Vladivostok is Russia’s biggest city and the administrative centre of Primorsky Krai. The city is located around the Golden Horn Bay on the Sea of Japan, spanning an area of 331.16 square kilometres (127.86 square miles). It has a population of 606,561 inhabitants, with an urban agglomeration of 812,319 persons. After Khabarovsk, Vladivostok is the second-largest city in the Far Eastern Federal District in the Russian Far East. As a Russian military outpost, the city was formed in 1860. After the city became the primary Russian naval base on the Pacific Ocean in 1872, Vladivostok flourished.
Vladivostok is the biggest Russian port on the Pacific Ocean and the main economic, scientific, and cultural hub of Russia’s Far East and an important tourist destination in Russia. In 2017, nearly three million visitors visited the city as the Trans-Siberian Railway endpoint. The city serves as the administrative hub of the Far Eastern Federal District and is home to the Russian Navy’s Pacific Fleet headquarters.
The city is known as “Europe in the Orient” because of its unusual geographical position and Russian culture. In Vladivostok, several international consulates and enterprises maintain offices. Vladivostok has a chilly climate for its mid-latitude coastal location, with an annual mean temperature of roughly 5°C (41 °F).
Vladivostok has a unique, distant location in the Russian Federation: you can travel to Tokyo in about three hours, yet Moscow is over nine hours away by plane. Today, this port on the Sea of Japan, formerly known as the Wild East due to its reputation as a mafia hotspot, has attractions such as the Zarya Centre for Contemporary Art and the S-56 Submarine Museum.
Vladivostok is a popular destination for foreign business travellers and those disembarking from the Trans-Siberian Railway, which concludes here. It offers superb opera, funky modern art, fantastic food, and fascinating history. The following are the top things to do in the city.
Things to do and See in Vladivostok
The Russian Opera House in Vladivostok attracts attention with its steel, glass, and sharp angles. It’s effectively a cube within a cube with glass sides, and it was built for the Asia-Pacific Economic Cooperation Summit in 2012. Step inside and ready to be amazed: the venue features three stages: the main hall, the tiny stage, and the summer stage, which is open from late spring until early fall. Visit the Far East’s finest contemporary theatre and immerse yourself in its culture with old opera, ballet classics, and stunning symphonies.
Enjoy Traditional Russian cuisine.
Escape the cold weather by dining on traditional Russian fares such as beet-rich borscht, handmade pelmeni dumplings in chicken-and-vegetable soup, or varenyky (potato- and fried-onion-stuffed Ukrainian dumplings). The basement is a terrific place to unwind, with exposed pipes, dangling wooden kitchenware, and hanging baskets channel industrial and rustic influences. Finish with a cup of steaming hot tea from a classic samovar.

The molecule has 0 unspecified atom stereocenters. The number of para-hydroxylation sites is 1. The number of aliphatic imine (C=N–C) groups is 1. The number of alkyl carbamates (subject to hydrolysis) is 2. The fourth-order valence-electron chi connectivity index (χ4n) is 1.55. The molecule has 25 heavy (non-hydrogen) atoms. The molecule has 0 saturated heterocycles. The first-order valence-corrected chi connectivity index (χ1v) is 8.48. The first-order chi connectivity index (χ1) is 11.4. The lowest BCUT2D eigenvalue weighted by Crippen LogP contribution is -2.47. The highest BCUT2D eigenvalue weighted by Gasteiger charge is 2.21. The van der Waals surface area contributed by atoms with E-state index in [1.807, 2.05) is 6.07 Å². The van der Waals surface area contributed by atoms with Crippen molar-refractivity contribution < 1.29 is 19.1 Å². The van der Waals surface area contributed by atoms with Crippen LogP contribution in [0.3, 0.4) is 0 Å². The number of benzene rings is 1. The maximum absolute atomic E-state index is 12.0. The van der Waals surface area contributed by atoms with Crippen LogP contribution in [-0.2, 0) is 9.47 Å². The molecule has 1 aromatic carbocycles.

Fish market tour
Sportivnaya Market, Vladivostok’s largest market and a long-time favourite among residents, sells the greatest pescatarian products in town. You may frequently get the freshest fruit directly from the folks who netted it, and the fish and shellfish are prepared on the spot. Order plenty of Kamchatka crabs, king prawns, or little crayfish, and eat them right away on chairs facing the water. After you’ve had your fill, continue exploring — this may be a food market, but you’ll find everything from CDs and DVDs to housewares, clothing, and toys.
Ride the Funicular
Despite being over 60 years old, Vladivostok’s time-honoured transportation quirk continues to draw tourists. It was erected in 1962, when then-President Nikita Khrushchev, returning from a trip to the United States, saw Vladivostok’s potential as the USSR’s San Francisco. The only one of its type in Russia, except a smaller one in Sochi, the funicular is an important public service – however, if you’re here as a tourist, you won’t regret jumping onboard.
The ride is short but inexpensive and travels through the gorgeous landscape. You disembark directly next to the main observation platform on Eagle’s Nest Hill, which provides a breathtaking panorama.
Eagle’s nest hill
Eagle’s Nest Hill, a high point in downtown Vladivostok, offers the best, most jaw-dropping metropolitan vistas. Part of the Sikhote-Alin Mountains range is an extinct volcano that sprouts a remarkable television tower and radio-transmitting hub. You can take the funicular or trek up the hill — there are around 370 steps, known locally as the health stairs – but the views of Vladivostok are breathtaking, looking out over the gleaming Golden Horn (Zolotoy Rog) Bay and the Sea of Japan.
A traditional Russian banya session is energising and memorable. There are timber sauna huts of varied sizes directly on the beach at Banya More. The temperature extremes distinguish the Russian steam bath experience — furnace hot to get you sweating, followed by cold to get your pulse pumping. The best part is the best part of the mild, aromatic beating administered by the staff, utilising bunches of eucalyptus, birch, and oak, which exude aromatic oils.
Russky Island Bridge
Vladivostok erected two historic bridges in preparation for the 2012 Asia-Pacific Economic Cooperation Summit. The Russky Island Bridge, the world’s longest cable-stayed bridge, spans 3,100 metres and connects mainland Vladivostok with Russky Island. The suspension cables are white, red, and blue, honouring the Russian Federation’s flag. Russky Bridge is sometimes compared to San Francisco’s picture-perfect Golden Gate Bridge, but it’s a stunning marvel of civil engineering visible from practically everywhere in Vladivostok.